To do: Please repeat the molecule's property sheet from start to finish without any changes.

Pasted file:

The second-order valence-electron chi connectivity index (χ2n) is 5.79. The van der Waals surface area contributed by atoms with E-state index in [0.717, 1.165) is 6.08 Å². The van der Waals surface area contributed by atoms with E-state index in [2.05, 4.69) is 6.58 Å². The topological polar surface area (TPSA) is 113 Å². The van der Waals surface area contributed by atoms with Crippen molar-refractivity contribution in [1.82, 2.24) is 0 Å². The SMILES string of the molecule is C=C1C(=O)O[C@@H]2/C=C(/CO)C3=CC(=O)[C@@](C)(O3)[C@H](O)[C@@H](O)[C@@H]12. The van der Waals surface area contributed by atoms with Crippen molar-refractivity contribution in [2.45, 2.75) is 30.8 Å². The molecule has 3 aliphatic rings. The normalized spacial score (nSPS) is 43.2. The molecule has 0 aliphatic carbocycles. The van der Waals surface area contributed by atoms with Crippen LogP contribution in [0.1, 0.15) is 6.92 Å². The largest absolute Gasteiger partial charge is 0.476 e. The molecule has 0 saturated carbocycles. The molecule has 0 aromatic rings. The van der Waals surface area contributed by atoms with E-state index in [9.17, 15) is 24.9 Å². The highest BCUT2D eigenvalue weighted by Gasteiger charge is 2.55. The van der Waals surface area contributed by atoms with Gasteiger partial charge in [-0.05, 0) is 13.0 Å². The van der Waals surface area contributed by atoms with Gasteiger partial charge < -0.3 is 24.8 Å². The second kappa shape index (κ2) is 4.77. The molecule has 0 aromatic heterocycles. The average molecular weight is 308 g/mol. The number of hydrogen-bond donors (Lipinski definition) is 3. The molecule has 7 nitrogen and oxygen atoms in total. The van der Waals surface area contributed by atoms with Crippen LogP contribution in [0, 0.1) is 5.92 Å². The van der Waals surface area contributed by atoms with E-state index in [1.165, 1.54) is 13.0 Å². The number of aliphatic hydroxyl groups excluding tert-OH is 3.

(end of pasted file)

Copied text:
The second-order valence-electron chi connectivity index (χ2n) is 5.79. The van der Waals surface area contributed by atoms with E-state index in [0.717, 1.165) is 6.08 Å². The van der Waals surface area contributed by atoms with E-state index in [2.05, 4.69) is 6.58 Å². The topological polar surface area (TPSA) is 113 Å². The van der Waals surface area contributed by atoms with Crippen molar-refractivity contribution in [1.82, 2.24) is 0 Å². The SMILES string of the molecule is C=C1C(=O)O[C@@H]2/C=C(/CO)C3=CC(=O)[C@@](C)(O3)[C@H](O)[C@@H](O)[C@@H]12. The van der Waals surface area contributed by atoms with Crippen molar-refractivity contribution in [2.45, 2.75) is 30.8 Å². The molecule has 3 aliphatic rings. The normalized spacial score (nSPS) is 43.2. The molecule has 0 aliphatic carbocycles. The van der Waals surface area contributed by atoms with Crippen LogP contribution in [0.1, 0.15) is 6.92 Å². The largest absolute Gasteiger partial charge is 0.476 e. The molecule has 0 saturated carbocycles. The molecule has 0 aromatic rings. The van der Waals surface area contributed by atoms with E-state index in [9.17, 15) is 24.9 Å². The highest BCUT2D eigenvalue weighted by Gasteiger charge is 2.55. The van der Waals surface area contributed by atoms with Gasteiger partial charge in [-0.05, 0) is 13.0 Å². The van der Waals surface area contributed by atoms with Gasteiger partial charge < -0.3 is 24.8 Å². The second kappa shape index (κ2) is 4.77. The molecule has 0 aromatic heterocycles. The average molecular weight is 308 g/mol. The number of hydrogen-bond donors (Lipinski definition) is 3. The molecule has 7 nitrogen and oxygen atoms in total. The van der Waals surface area contributed by atoms with Crippen LogP contribution in [0, 0.1) is 5.92 Å². The van der Waals surface area contributed by atoms with E-state index in [1.165, 1.54) is 13.0 Å². The number of aliphatic hydroxyl groups excluding tert-OH is 3.